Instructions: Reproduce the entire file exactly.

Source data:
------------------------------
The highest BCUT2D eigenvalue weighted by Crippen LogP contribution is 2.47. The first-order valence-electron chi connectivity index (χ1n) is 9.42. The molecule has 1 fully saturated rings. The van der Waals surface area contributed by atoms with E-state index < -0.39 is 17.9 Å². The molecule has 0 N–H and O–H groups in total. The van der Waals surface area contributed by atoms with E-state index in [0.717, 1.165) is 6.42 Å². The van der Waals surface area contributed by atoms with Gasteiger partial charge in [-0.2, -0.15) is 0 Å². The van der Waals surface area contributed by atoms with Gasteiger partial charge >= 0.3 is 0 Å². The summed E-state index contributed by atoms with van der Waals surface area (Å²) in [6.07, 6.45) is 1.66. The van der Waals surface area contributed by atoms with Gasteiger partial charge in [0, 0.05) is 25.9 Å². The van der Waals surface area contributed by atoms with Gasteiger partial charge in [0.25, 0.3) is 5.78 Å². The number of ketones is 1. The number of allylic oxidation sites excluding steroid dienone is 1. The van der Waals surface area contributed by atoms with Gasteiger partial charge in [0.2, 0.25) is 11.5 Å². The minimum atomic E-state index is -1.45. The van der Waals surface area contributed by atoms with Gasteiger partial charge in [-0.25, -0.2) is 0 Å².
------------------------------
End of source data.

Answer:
The highest BCUT2D eigenvalue weighted by Crippen LogP contribution is 2.47. The first-order valence-electron chi connectivity index (χ1n) is 9.42. The molecule has 1 fully saturated rings. The van der Waals surface area contributed by atoms with E-state index < -0.39 is 17.9 Å². The molecule has 0 N–H and O–H groups in total. The van der Waals surface area contributed by atoms with E-state index in [0.717, 1.165) is 6.42 Å². The van der Waals surface area contributed by atoms with Gasteiger partial charge in [-0.2, -0.15) is 0 Å². The van der Waals surface area contributed by atoms with Gasteiger partial charge >= 0.3 is 0 Å². The summed E-state index contributed by atoms with van der Waals surface area (Å²) in [6.07, 6.45) is 1.66. The van der Waals surface area contributed by atoms with Gasteiger partial charge in [0, 0.05) is 25.9 Å². The van der Waals surface area contributed by atoms with Gasteiger partial charge in [0.25, 0.3) is 5.78 Å². The number of ketones is 1. The number of allylic oxidation sites excluding steroid dienone is 1. The van der Waals surface area contributed by atoms with Gasteiger partial charge in [0.2, 0.25) is 11.5 Å². The minimum atomic E-state index is -1.45. The van der Waals surface area contributed by atoms with Gasteiger partial charge in [-0.25, -0.2) is 0 Å².